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Prof. J. van der Harst: ‘At last there’s something to choose between in Europe.’

19 May 2009
Brussels is much more successful and efficient than many voters think. Nevertheless, persistent Euro-scepticism also has its positive side, thinks Jan van der Harst, professor of History and Theory of European Integration at the University of Groningen. ‘These elections will be the first with a real choice.’
Is Europe an ungovernable Moloch? An undemocratic, money-guzzling monster? With the European Parliamentary elections coming up, a great deal of Euro-critical and Euro-sceptic noises can be heard in the political and social debate. This is not justified, thinks University of Groningen professor of International Relations Jan van der Harst. ‘Our food safety, our constantly improving environmental legislation, cheap air tickets and low phone rates, and above all our peace – they’re all thanks to Europe. Europe is a success story. Although our economic problems are huge, just imagine how much greater they would have been if we hadn’t had the euro. It’s bizarre that hardly anyone ever mentions that.’

The first criticism


Until the early 1990s, there were hardly any negative words about Europe in the Netherlands. As far as the major political parties were concerned, the European integration process could not go fast enough – only the marginal parties had some reservations. However, as soon as the Treaty of Maastricht was ratified in 1993, the first serious criticism was aired. Van der Harst: ‘The European Parliament was given more authority, so the democratic level of Europe increased. But Brussels also began to take more on itself, and that’s when people began to feel uncomfortable. Frits Bolkestein was the first to put this into words. The anti-Brussels arguments he used have since been expanded by Fortuyn, Wilders and Verdonk, to mention but a few.’

Brussels is efficient…


Since ‘Maastricht’, voters want to leave less and less to Brussels. Processes of globalization, privatization and deregulation are playing an important role in this, thinks Van der Harst. ‘People feel overwhelmed, uncertain, and the first place they look for security is close to home. For many people, Europe is pretty remote from their reality.’ This means that their scepticism is rather deeply rooted and won’t just blow over, he thinks. The poor image of the EU also plays a role here. Among the causes of this are the journeys back and forth between Strasbourg and Brussels and the uproar over the allowances for Euro MPs. The idea that Brussels is bogged down in bureaucracy is a fallacy though, thinks Van der Harst. ‘The Commission employs only about 20,000 bureaucrats, about the same number as one of the larger Dutch municipalities. A great deal of use is made of experts from all member states, which is an efficient way of governing.’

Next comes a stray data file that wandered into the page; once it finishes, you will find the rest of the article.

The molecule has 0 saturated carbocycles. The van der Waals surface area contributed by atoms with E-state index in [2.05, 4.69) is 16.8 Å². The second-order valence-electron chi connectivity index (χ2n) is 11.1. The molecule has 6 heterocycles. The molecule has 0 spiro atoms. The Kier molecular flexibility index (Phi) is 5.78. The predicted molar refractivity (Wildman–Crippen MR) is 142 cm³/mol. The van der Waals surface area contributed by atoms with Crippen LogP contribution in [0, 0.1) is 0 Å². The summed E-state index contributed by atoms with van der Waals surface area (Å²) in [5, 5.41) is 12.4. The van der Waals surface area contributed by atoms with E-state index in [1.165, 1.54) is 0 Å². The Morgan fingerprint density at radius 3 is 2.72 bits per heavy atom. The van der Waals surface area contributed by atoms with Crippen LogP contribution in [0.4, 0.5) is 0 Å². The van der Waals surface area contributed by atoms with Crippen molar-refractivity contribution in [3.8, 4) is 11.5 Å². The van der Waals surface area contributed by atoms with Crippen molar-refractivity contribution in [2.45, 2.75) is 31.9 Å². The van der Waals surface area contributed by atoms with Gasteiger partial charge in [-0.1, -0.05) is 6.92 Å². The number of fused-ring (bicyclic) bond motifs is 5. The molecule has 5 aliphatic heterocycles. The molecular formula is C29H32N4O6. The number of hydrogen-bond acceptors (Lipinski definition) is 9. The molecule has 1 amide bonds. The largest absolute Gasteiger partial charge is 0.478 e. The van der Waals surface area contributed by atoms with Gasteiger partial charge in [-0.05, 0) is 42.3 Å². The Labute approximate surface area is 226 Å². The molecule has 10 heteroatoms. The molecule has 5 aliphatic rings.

…but not easy


The criticism that Europe is not a full democracy will remain as long as there is no United States of Europe, thinks the professor. ‘The way decisions are taken in Brussels, in line with higher vote weighting, is something I can explain to my students, but it’s too complicated for European voters. That has to be made simpler and better.’ He thinks that everyone in Brussels is sufficiently convinced of the need to implement better, not just more legislation. ‘But it’ll never be easy. There are 27 countries, after all, and somehow you have to achieve cooperation. That means compromises, and compromises on compromises. Europe is and always will be a question of plodding on.’

Positive aspects


In 2005, 62% of Dutch voters rejected the Treaty of Lisbon in a referendum. Since then, Europe has become a ‘worry project’ for many Dutch politicians, thinks Van der Harst. ‘Our political and bureaucratic elite tends to claim European successes as their personal victories and to shift problems in Europe’s direction.’ In his opinion this is a very bad state of affairs. ‘Politicians can win votes this way in the short term, but in the long term voters are going to become more and more alienated from Europe.’ Nevertheless, the professor can also see the good side of all these Euro-sceptic noises. ‘In the past the debate was a bit monotonous, now the standpoints are clearly delineated. These elections actually look like being the first with a real choice.’

Curriculum Vitae


Jan van der Harst (The Hague, 1957) studied History at the University of Leiden. He gained his PhD at the European University Institute in Florence, Italy, with a study of the European defence community in the 1950s. He joined the Department of International Relations of the University of Groningen in 1987, becoming professor of the History and Theory of European Integration in June 2008. In addition, he is co-director of the Dutch Studies Centre Groningen-Fudan, a cooperation with the Centre for European Studies of Fudan University in Shanghai, China.

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Last modified:15 September 2017 3.10 p.m.
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